SOX

Court Rules Dodd-Frank Whistleblower Retaliation Claims Are Arbitrable

We have previously written about how Dodd-Frank retaliation cases are a mixed bag for employers and about the Supreme Court’s expansion of Sarbanes-Oxley (“SOX”) Whistleblower protections.  A new decision from the Wisconsin District Court is another mixed win for employers who want to enforce arbitration agreements in Dodd-Frank and SOX retaliation cases.  In a case of first impression in the Seventh Circuit, Wussow v. Bruker Corporation., No. 16-cv-444-wmc, 2017 WL 2805016 (W.D. Wis. June 25, 2017), the district court held that while arbitration of SOX whistleblower retaliation claims cannot be compelled, a similar cause of action for whistleblower retaliation under Dodd-Frank can be. READ MORE

Bounty-ful Pay Day and Former SEC Whistleblower Chief’s Move To Plaintiff’s Firm May Lead to Whistleblower Claim Increase

Two recent events may spur a rise in the number of high quality whistleblower tips filed with the SEC.  First, on August 30, 2016, the SEC announced that it had awarded a $22.4 million bounty to a former Monsanto financial executive, whose report of alleged accounting fraud led to the company’s $80 million settlement with the SEC in February.  This recent award brings the total amount paid out to whistleblowers by the SEC since the inception of the bounty program in 2011 up to $107 million, more than half of which has been paid out in 2016 alone.  This most recent award follows a string of seven and eight-figure awards in 2016, most notably topping a $17 million bounty in June 2016, and is second in size only to a September 2014 award of $30 million.  The $22.4 million award represents approximately 28% of Monsanto’s $80 million payment, just shy of the 30% award cap established for recoveries exceeding $1 million.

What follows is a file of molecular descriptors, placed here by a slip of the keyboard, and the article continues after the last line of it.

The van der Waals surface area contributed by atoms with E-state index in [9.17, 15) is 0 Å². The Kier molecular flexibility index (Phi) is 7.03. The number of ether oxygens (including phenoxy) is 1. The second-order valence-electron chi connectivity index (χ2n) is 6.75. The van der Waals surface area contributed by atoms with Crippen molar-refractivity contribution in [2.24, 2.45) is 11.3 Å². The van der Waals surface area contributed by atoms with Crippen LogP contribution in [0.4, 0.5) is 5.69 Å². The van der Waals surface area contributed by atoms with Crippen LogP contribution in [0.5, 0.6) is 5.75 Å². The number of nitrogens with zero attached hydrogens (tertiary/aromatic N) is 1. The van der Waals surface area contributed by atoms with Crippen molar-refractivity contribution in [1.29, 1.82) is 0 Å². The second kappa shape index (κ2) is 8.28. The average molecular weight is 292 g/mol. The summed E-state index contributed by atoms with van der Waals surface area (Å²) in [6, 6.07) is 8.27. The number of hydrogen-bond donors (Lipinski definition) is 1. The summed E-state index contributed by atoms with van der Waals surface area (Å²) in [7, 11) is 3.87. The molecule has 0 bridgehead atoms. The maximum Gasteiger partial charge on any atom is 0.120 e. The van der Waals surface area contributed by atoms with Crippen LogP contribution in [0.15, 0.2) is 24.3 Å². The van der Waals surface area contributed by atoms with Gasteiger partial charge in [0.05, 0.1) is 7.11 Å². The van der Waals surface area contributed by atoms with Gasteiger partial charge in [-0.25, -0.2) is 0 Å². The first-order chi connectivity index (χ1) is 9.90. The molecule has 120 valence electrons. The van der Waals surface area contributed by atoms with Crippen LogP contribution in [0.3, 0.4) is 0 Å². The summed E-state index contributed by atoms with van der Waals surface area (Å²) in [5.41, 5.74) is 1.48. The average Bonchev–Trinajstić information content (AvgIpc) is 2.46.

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It’s All a Matter of Degree – Fourth Circuit Upholds Four-Year Front Pay Award and Tuition Reimbursement in SOX Case

*This post was drafted with contribution from Ashley Gambone, law clerk.

Affirming a SOX victory for an employee, the Fourth Circuit in a 2-1 decision in Gunther v. Deltek upheld a Department of Labor award of four-years of front pay to a former financial analyst of a software firm and also affirmed an award of tuition reimbursement for a four-year, full time, college degree program.  The Fourth Circuit’s Gunther decision discusses the standards for proving or disproving a causal connection in SOX cases, for meeting the after-acquired evidence standard to cut off damages, and for proving entitlement to front pay and other damages under SOX.

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Court-Sanctioned Employee Theft? Self-Help Discovery May Be Protected Activity In Discrimination Cases

Recently in Verdrager v. Mintz, Levin, Cohn, Ferris, Glovsky & Popeo, P.C., No. SJC-11901, 2015 WL 10937776 (Mass. May 31, 2016), the Supreme Judicial Court of Massachusetts held, as a matter of first impression, that self-help discovery “may in certain circumstances constitute protected activity” under the state anti-retaliation statute, provided that, “the employee’s actions are reasonable in the totality of the circumstances.”

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Bonus Points: ARB Upholds Whistleblower Order Challenging Bonus Plan

The Department of Labor’s Administrative Review Board (“ARB”) recently upheld an order finding a semiconductor company had constructively discharged a manager who complained the company’s bonus plan violated state wage and hour laws, and in doing so, broadly interpreted the protections offered under the Sarbanes-Oxley Act (“SOX” or “Act”).